This step is simple to perform and easy to test since it doesn’t impact code functionality and could be hence tested using a classical HD44780 LCD connected in 4-bit mode.
Starting from driver, old structure was:
it will remain almost the same except for backlight type which now will become a boolean
Edits to the configuration structure require foresight. The old version of this structure (after removal of backlight dimming related fields )is:
Note that backlight was a uint32_t and now has been already updated to bool. While configurations (cursor, blinking, font, lines) should be left untouched, pinmap structure has no more sense.
Now our code don’t need to act on PAL. We need hence to replace pinmap structure with an I2C driver, its configuration and a slave address which strictly depends on hardware:
2.3 Edits to internally used functions
The old library was based on three functions which were not exported but internally used and their was:
- hd44780IsBusy(), which reads the busy flag from the D7 PIN;
- hd44780WriteRegister(), which writes a value in command/data register;
- hd44780InitByInstructions(), which is executed once on driver start-up. It initializes the device.
This function has been removed in this new library to avoid complication. It has been replaced with a small sleep enough large to ensure the completion of internal operations.
This function has been completely rewritten replacing the logical write on PINs with I2C transmits. The old function was:
The new one is:
We should notice that the busy flag check has been replaced with a 2 milliseconds sleep. To send a whole 8-bit word we need for 4 transactions. This because the I/O expander can operate only a 4-bit mode communication and we need to send out each half-word twice changing the status of the E pin from high to low.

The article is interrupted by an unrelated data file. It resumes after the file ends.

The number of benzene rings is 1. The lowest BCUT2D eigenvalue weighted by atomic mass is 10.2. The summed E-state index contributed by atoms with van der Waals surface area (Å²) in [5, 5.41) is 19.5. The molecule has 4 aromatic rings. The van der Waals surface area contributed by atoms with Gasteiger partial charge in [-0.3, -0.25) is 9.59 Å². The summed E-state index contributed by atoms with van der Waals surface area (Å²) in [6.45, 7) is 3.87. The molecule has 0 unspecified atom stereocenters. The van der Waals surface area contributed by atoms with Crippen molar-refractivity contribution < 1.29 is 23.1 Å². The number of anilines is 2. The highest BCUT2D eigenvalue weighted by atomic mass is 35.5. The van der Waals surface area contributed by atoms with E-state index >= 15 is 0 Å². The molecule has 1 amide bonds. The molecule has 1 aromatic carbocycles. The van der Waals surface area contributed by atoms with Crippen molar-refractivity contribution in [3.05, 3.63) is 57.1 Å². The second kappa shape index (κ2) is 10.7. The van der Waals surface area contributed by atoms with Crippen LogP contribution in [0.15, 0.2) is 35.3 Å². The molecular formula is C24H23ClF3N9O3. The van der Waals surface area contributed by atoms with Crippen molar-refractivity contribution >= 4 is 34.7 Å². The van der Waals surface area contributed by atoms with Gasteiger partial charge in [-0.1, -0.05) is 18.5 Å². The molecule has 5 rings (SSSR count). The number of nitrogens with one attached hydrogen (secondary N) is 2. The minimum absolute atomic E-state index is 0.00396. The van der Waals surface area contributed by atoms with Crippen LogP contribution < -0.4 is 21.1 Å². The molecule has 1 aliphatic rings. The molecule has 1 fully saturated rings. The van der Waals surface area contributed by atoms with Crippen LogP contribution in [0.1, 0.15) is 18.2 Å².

We have created a couple of macro in order to get the higher and lower part of the word
Even the initialization by instructions requires an edit since this function directly acts on LCD PIN. The oldest version was:
the new one is more compact even because it hasn’t to discriminate between 8-bit and 4-bit mode:
3 A simple demo
The main.c has been changed a little bit. Indeed we need to update the LCD configuration structure according to our edits and we can remove all the PWM related stuff.
The PINs are connected as follow:
- VCC, to 5V;
- GND, to Ground;
- SDA, to PB9;
- SCL, to PB8.
3.2 Demo explained
This demo is completely equivalent to the old one. It writes a string for each line performing a smooth shift effect.
This demo has been tested under ChibiOS 16.1.7 and work with each ChibiOS 16.1.x release: